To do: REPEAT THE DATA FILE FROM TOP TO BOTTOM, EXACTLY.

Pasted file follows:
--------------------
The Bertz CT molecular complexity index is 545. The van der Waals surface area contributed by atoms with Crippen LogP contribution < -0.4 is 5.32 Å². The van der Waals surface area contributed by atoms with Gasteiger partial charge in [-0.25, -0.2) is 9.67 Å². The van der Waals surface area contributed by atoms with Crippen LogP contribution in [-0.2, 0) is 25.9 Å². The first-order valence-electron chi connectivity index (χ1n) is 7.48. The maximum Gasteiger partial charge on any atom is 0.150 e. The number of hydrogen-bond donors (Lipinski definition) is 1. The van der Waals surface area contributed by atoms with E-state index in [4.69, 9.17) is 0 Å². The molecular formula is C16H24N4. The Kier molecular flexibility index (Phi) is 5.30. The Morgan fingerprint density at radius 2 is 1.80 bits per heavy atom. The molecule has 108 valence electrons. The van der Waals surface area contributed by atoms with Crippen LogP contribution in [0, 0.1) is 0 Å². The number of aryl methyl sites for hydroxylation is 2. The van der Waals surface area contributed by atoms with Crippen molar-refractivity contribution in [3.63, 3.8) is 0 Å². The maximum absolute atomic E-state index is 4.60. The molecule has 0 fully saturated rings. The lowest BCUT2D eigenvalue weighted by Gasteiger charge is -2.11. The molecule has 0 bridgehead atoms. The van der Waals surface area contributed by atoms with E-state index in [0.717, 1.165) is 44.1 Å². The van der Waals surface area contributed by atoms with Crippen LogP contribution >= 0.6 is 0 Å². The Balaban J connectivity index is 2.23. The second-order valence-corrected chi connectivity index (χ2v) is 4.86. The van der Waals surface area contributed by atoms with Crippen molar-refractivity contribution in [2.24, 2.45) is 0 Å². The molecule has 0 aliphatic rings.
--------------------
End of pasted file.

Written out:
The Bertz CT molecular complexity index is 545. The van der Waals surface area contributed by atoms with Crippen LogP contribution < -0.4 is 5.32 Å². The van der Waals surface area contributed by atoms with Gasteiger partial charge in [-0.25, -0.2) is 9.67 Å². The van der Waals surface area contributed by atoms with Crippen LogP contribution in [-0.2, 0) is 25.9 Å². The first-order valence-electron chi connectivity index (χ1n) is 7.48. The maximum Gasteiger partial charge on any atom is 0.150 e. The number of hydrogen-bond donors (Lipinski definition) is 1. The van der Waals surface area contributed by atoms with E-state index in [4.69, 9.17) is 0 Å². The molecular formula is C16H24N4. The Kier molecular flexibility index (Phi) is 5.30. The Morgan fingerprint density at radius 2 is 1.80 bits per heavy atom. The molecule has 108 valence electrons. The van der Waals surface area contributed by atoms with Crippen LogP contribution in [0, 0.1) is 0 Å². The number of aryl methyl sites for hydroxylation is 2. The van der Waals surface area contributed by atoms with Crippen molar-refractivity contribution in [3.63, 3.8) is 0 Å². The maximum absolute atomic E-state index is 4.60. The molecule has 0 fully saturated rings. The lowest BCUT2D eigenvalue weighted by Gasteiger charge is -2.11. The molecule has 0 bridgehead atoms. The van der Waals surface area contributed by atoms with E-state index in [0.717, 1.165) is 44.1 Å². The van der Waals surface area contributed by atoms with Crippen LogP contribution >= 0.6 is 0 Å². The Balaban J connectivity index is 2.23. The second-order valence-corrected chi connectivity index (χ2v) is 4.86. The van der Waals surface area contributed by atoms with Crippen molar-refractivity contribution in [2.24, 2.45) is 0 Å². The molecule has 0 aliphatic rings.